What Expats Can Do invites all expats to draw lessons from their experience abroad, and be a voice to help enrich the lives of individuals that do not have the opportunity to travel, and cannot witness firsthand what happens in the less fortunate areas of the world.
As some of you know I lived in Jakarta, Indonesia, until a couple of weeks ago. Like most expats that have advantageous conditions in their working contract, I had a maid. She was a fantastic woman who took care of me and my house with devotion and professionalism. Thanks to her I was able to devote a lot of my time to my work and all the projects I love.
Shortly before leaving Indonesia for good, she shyly approached me one morning. She was holding a threadbare plastic folder that contained a few recommendation letters, printed on worn-out sheets. She proudly showed them to me and asked me if I could add mine to her dossier. My heart shrank and I could not avoid comparing my situation with hers.
Ani has no LinkedIn profile, no electronic CV, no website, and no blog. All of her working history is contained in those few worn-out papers – and when an employer leaves, she can only hope they will find her another job or be motivated enough to recommend her on expat websites and mailing lists. Her whole working future depends on the willingness of her employer to put energy in this search.
The tools at her disposal, her independence, and ability to promote herself are not the only differences between her, and I though. While I can afford not to work and still live in perfect dignity, if she does not work, she does not eat. Like many other women in the world, she is the breadwinner. Her husband lost his job months ago and has not found another.
I am grateful for my expat life because it has put me in contact with the other half of the world, that part of the planet’s population that cannot afford not to work. And in order to work, they are often forced to adapt to dreadful and underpaid jobs, which many in our privileged positions would abhor.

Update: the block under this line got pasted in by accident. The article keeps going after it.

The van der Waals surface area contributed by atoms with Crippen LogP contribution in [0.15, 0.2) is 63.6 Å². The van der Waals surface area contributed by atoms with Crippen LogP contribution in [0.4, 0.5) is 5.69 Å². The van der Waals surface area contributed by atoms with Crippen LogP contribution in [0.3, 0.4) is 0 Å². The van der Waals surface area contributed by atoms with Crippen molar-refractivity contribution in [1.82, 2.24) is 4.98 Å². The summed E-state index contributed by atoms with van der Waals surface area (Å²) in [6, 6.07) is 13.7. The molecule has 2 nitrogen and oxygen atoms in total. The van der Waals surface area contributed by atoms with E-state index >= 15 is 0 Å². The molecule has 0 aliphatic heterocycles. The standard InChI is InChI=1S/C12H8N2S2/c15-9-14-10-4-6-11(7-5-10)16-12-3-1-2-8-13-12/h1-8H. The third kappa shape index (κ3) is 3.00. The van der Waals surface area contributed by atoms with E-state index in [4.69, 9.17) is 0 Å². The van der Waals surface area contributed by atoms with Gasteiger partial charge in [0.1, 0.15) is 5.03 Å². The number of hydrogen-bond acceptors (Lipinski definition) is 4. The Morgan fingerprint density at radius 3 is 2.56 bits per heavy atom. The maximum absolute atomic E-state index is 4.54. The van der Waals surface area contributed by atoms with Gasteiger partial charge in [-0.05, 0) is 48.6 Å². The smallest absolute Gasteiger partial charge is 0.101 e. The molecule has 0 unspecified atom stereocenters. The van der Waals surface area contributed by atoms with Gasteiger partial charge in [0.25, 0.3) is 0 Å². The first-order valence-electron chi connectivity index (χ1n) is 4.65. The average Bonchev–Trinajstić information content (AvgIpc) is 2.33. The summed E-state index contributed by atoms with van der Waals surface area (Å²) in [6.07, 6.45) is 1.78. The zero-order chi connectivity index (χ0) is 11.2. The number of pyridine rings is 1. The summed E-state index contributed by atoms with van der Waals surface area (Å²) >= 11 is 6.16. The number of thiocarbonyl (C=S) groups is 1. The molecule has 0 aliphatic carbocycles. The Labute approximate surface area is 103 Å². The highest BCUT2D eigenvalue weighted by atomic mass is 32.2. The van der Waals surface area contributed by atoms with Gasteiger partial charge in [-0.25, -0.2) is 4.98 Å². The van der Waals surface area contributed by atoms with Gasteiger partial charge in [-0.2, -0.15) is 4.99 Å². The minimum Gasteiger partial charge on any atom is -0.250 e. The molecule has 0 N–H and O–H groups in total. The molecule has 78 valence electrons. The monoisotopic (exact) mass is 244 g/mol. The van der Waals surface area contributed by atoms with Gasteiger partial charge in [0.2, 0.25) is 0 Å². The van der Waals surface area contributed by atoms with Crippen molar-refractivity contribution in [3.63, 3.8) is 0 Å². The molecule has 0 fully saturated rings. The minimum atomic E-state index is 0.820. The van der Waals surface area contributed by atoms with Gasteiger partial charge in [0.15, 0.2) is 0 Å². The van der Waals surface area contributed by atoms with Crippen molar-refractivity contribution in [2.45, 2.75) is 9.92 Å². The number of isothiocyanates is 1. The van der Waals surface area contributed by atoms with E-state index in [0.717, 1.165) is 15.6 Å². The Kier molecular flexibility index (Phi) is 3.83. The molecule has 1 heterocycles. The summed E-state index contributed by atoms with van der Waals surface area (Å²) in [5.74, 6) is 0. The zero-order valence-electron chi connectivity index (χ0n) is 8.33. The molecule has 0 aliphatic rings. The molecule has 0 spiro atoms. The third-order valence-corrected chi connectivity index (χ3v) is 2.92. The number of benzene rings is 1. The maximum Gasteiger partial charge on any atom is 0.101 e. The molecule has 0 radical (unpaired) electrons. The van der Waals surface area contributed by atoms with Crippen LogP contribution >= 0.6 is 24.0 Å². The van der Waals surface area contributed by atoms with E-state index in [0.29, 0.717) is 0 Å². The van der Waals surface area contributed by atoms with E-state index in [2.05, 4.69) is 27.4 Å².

Some time ago I visited the flowers market in Jakarta. There I discovered that many of the floral decorations used in weddings require a lot of ice to be kept fresh. Within the market there stands a little room where a woman produces and sells ice for this very purpose. She spends her days breaking ice blocks, putting pieces of ice into a machine that grinds them, and collecting the ground ice in big bags to be sold. For hours she is in that freezing little room, bent over ice blocks and filling bags with ground ice. She has one bare hand and a drenched woolen glove covers the other one.
Another thing I often observed in Jakarta (but this is true for so many countries in the world) is that trash collection is as lucrative as ever. I took this picture close to my house in Jakarta:
The mother of the child sleeping on the cardboard must rummage in the trash to find recyclables that she will sell to the “lord of trash”, as I explained here. She obviously has no one to leave her child with, so improvises a bed beside the trash on the street. I wish no mother on earth would ever be forced to do something like that.
Ani and her worn-out folder sent my mind spinning and I remembered another episode I witnessed in Lubango, Angola, in 1991. At that time we collected food donations to distribute in the war-plagued region, and stored them in a warehouse. When we were ready to distribute, we employed workers for the day to help us load the trucks and unload the food at various distribution points. The stock of food consisted of bags of wheat and cans of oil. I will never forget when a worker, who lifted the last cans onto a cement step where they were being arranged, used his hands to scrape a few drops of cooking oil and collect them into a plastic top that had fallen during the loading operation. I cannot describe what I felt and I do not even think it necessary.
What I want to point out is that when we do not get in touch with such situations, it becomes easy to forget they exist. But they do. This is my small contribution as a reminder to reach out to those who are not as fortunate as I am and don’t get to see all that I see.
Photo credit ©ClaudiaLandini
except the head photo ©Jean Clauzet